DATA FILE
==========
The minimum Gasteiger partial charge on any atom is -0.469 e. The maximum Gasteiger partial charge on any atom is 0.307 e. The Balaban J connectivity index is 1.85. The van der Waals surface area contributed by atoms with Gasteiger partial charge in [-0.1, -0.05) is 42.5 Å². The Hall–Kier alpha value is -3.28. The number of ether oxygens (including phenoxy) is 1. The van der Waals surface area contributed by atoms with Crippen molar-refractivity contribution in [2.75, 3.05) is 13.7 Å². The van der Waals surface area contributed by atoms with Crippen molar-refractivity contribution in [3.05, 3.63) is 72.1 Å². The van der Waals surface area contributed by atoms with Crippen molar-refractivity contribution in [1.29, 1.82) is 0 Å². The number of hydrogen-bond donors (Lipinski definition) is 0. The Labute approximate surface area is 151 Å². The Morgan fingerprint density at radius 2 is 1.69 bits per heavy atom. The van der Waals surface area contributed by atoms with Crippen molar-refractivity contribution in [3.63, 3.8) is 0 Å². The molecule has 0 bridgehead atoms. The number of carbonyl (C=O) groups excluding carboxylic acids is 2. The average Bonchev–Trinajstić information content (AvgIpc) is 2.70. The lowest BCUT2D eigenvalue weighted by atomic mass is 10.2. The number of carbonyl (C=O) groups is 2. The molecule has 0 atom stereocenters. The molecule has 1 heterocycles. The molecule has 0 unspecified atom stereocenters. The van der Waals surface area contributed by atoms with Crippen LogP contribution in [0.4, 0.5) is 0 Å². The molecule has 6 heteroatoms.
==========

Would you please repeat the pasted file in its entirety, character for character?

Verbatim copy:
The minimum Gasteiger partial charge on any atom is -0.469 e. The maximum Gasteiger partial charge on any atom is 0.307 e. The Balaban J connectivity index is 1.85. The van der Waals surface area contributed by atoms with Gasteiger partial charge in [-0.1, -0.05) is 42.5 Å². The Hall–Kier alpha value is -3.28. The number of ether oxygens (including phenoxy) is 1. The van der Waals surface area contributed by atoms with Crippen molar-refractivity contribution in [2.75, 3.05) is 13.7 Å². The van der Waals surface area contributed by atoms with Crippen molar-refractivity contribution in [3.05, 3.63) is 72.1 Å². The van der Waals surface area contributed by atoms with Crippen molar-refractivity contribution in [1.29, 1.82) is 0 Å². The number of hydrogen-bond donors (Lipinski definition) is 0. The Labute approximate surface area is 151 Å². The Morgan fingerprint density at radius 2 is 1.69 bits per heavy atom. The van der Waals surface area contributed by atoms with Crippen molar-refractivity contribution in [3.63, 3.8) is 0 Å². The molecule has 0 bridgehead atoms. The number of carbonyl (C=O) groups excluding carboxylic acids is 2. The average Bonchev–Trinajstić information content (AvgIpc) is 2.70. The lowest BCUT2D eigenvalue weighted by atomic mass is 10.2. The number of carbonyl (C=O) groups is 2. The molecule has 0 atom stereocenters. The molecule has 1 heterocycles. The molecule has 0 unspecified atom stereocenters. The van der Waals surface area contributed by atoms with Crippen LogP contribution in [0.4, 0.5) is 0 Å². The molecule has 6 heteroatoms.